Goverment issues draft guidelines for listing of RRBs; minimum net worth of ₹300 crore required

The regional rural banks should also have capital adequacy above the regulatory minimum level of 9% in each of the preceding three years.

The regional rural banks should also have capital adequacy above the regulatory minimum level of 9% in each of the preceding three years.

In a bid to enable regional rural banks (RRBs) to raise resources by listing on stock exchanges, the government has issued draft guidelines that set certain basic criteria, including net worth of at least ₹300 crore during the previous three years.

They should also have capital adequacy above the regulatory minimum level of 9% in each of the preceding three years.

The RRBs should have a track record of profitability and earned operating profit of minimum ₹15 crore for at least three out of the previous five years, according to the draft guidelines issued by the finance ministry recently.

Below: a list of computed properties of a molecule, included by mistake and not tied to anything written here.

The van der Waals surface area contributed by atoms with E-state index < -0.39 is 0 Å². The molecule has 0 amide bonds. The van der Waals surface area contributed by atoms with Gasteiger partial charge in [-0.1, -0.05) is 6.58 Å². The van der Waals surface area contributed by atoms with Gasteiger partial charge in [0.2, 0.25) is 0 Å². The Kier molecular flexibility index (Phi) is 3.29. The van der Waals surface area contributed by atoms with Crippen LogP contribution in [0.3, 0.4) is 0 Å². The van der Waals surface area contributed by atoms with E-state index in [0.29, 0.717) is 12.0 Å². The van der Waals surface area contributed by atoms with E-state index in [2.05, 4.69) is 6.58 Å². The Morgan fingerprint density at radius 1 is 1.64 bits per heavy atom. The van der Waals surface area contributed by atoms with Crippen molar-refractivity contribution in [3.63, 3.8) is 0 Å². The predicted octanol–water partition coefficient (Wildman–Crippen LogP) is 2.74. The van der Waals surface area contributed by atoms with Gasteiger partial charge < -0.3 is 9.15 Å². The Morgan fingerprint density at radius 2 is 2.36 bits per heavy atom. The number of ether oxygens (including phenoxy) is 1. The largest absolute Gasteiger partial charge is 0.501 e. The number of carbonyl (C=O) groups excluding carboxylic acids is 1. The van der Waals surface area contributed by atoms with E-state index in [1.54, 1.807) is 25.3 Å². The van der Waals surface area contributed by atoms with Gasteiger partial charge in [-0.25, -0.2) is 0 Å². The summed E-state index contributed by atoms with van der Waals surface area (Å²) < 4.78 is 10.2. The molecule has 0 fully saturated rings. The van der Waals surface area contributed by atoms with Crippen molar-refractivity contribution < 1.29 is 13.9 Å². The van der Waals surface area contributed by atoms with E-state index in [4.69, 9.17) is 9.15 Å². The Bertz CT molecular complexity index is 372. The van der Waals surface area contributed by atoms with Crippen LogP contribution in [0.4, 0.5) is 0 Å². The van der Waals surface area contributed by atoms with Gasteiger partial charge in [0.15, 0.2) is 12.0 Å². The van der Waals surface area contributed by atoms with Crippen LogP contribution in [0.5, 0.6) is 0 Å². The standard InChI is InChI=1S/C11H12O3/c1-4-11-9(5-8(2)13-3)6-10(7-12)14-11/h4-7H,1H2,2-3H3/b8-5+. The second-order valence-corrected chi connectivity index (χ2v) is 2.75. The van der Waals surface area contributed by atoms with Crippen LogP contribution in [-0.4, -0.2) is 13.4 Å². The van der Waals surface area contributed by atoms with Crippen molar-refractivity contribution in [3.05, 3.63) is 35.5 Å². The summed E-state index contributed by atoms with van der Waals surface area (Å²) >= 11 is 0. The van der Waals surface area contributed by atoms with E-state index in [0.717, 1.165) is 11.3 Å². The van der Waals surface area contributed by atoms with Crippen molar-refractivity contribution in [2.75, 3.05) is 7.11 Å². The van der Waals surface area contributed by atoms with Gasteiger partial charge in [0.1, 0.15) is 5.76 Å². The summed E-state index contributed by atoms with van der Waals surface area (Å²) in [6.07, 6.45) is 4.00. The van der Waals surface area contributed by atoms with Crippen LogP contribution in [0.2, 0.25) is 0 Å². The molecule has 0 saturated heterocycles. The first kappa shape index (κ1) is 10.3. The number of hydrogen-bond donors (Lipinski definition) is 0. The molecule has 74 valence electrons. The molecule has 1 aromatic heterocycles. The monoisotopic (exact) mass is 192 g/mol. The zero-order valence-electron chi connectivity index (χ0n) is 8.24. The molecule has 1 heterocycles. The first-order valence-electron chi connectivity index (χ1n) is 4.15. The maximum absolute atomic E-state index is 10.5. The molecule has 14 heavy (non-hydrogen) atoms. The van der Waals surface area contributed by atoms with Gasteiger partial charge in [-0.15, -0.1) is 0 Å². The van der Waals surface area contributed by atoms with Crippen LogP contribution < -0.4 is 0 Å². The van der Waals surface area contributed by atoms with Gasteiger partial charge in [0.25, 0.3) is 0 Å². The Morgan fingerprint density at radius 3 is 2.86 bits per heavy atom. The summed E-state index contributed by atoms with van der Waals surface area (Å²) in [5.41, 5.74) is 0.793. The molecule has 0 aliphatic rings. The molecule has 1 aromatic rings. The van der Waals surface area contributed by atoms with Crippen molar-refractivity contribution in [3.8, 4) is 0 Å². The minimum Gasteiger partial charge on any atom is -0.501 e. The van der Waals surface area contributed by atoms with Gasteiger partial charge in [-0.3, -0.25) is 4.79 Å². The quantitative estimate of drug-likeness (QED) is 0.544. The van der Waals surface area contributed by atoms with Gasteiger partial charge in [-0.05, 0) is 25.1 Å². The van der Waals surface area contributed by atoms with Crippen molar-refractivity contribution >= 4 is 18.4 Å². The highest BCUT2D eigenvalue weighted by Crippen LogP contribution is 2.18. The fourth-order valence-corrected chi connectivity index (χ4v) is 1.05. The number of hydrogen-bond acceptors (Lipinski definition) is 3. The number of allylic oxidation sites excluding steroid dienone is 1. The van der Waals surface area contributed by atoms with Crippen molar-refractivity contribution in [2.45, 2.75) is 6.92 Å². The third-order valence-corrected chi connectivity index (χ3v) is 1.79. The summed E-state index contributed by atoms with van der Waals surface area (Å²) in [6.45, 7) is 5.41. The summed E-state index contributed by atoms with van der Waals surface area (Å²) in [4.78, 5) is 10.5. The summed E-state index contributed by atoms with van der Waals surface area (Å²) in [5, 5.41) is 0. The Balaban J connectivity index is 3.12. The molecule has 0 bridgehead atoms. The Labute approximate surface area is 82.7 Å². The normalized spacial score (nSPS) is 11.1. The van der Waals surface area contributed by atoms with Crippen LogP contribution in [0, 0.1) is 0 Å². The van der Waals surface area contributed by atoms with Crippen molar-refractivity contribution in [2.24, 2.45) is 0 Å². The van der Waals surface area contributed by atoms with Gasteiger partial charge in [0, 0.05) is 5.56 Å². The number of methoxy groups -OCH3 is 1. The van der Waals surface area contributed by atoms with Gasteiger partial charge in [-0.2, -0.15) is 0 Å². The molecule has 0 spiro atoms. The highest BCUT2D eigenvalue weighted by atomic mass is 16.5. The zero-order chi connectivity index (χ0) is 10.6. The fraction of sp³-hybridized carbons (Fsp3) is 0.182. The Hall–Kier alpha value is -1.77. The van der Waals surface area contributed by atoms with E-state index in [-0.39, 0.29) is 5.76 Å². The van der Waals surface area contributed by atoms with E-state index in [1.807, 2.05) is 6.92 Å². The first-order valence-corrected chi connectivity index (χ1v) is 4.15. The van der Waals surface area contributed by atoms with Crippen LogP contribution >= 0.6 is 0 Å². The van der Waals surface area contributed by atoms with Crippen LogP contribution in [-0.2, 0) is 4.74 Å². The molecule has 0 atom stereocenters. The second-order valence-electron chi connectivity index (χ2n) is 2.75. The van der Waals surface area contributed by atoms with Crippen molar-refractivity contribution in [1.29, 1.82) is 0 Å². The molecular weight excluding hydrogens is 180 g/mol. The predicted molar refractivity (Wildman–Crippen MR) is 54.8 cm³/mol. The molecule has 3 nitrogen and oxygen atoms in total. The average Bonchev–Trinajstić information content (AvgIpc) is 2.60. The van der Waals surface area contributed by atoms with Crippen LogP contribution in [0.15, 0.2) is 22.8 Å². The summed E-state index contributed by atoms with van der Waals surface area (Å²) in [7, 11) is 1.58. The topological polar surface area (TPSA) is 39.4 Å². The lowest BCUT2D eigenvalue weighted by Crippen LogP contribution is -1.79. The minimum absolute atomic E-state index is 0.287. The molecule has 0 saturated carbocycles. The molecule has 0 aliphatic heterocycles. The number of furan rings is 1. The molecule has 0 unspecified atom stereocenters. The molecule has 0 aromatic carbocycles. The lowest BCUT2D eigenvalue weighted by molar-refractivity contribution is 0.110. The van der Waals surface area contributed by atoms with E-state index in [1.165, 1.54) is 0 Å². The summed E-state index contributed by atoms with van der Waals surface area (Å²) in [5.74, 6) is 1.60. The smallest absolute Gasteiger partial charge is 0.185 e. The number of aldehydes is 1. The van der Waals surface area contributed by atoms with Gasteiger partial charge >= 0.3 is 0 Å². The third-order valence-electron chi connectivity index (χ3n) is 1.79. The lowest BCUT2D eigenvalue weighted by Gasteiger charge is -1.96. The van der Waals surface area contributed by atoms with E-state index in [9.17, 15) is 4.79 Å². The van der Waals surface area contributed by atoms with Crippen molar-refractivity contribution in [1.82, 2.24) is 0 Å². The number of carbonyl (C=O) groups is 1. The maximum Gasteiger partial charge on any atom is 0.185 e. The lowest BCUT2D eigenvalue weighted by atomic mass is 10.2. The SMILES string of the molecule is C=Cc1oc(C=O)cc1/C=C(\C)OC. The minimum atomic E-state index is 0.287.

Besides, there should not be any accumulated loss and the lender should have given return on equity of minimum 10% in three out of the preceding five years, it said.

As per the draft norms, the responsibility of identifying suitable lenders for issuing initial public offering (IPO) has been left with the respective sponsor banks.

The sponsor bank would take into account the relevant norms and regulations of the Securities and Exchange Board of India (Sebi) and Reserve Bank of India (RBI) regarding capital raising and disclosure requirements while identifying RRBs for IPO, it said.

RRBs, which play an important role in agriculture credit, are sponsored by Public Sector Banks (PSBs).

Currently, the Centre holds 50% in RRBs, while 35%t and 15% are with the concerned sponsor banks and state governments, respectively.

These banks were formed under the RRB Act, 1976 with an objective to provide credit and other facilities to small farmers, agricultural labourers and artisans in rural areas.

The Act was amended in 2015, whereby such banks were permitted to raise capital from sources other than the Centre, states and sponsor banks.

The RBI has given RRBs the option to issue perpetual debt instruments as another way to obtain regulatory capital and has made these instruments eligible for inclusion as extra tier-1 capital, subject to certain restrictions.

There are currently 43 RRBs supported by 12 public sector banks with 21,856 branches across 26 states and 3 Union Territories – Puducherry, Jammu & Kashmir and Ladakh.

These banks have 28.3 crore depositors and 2.6 crore borrowers. A total of 30 out of 43 RRBs together earned a net profit of ₹1,682 crore in FY’21.

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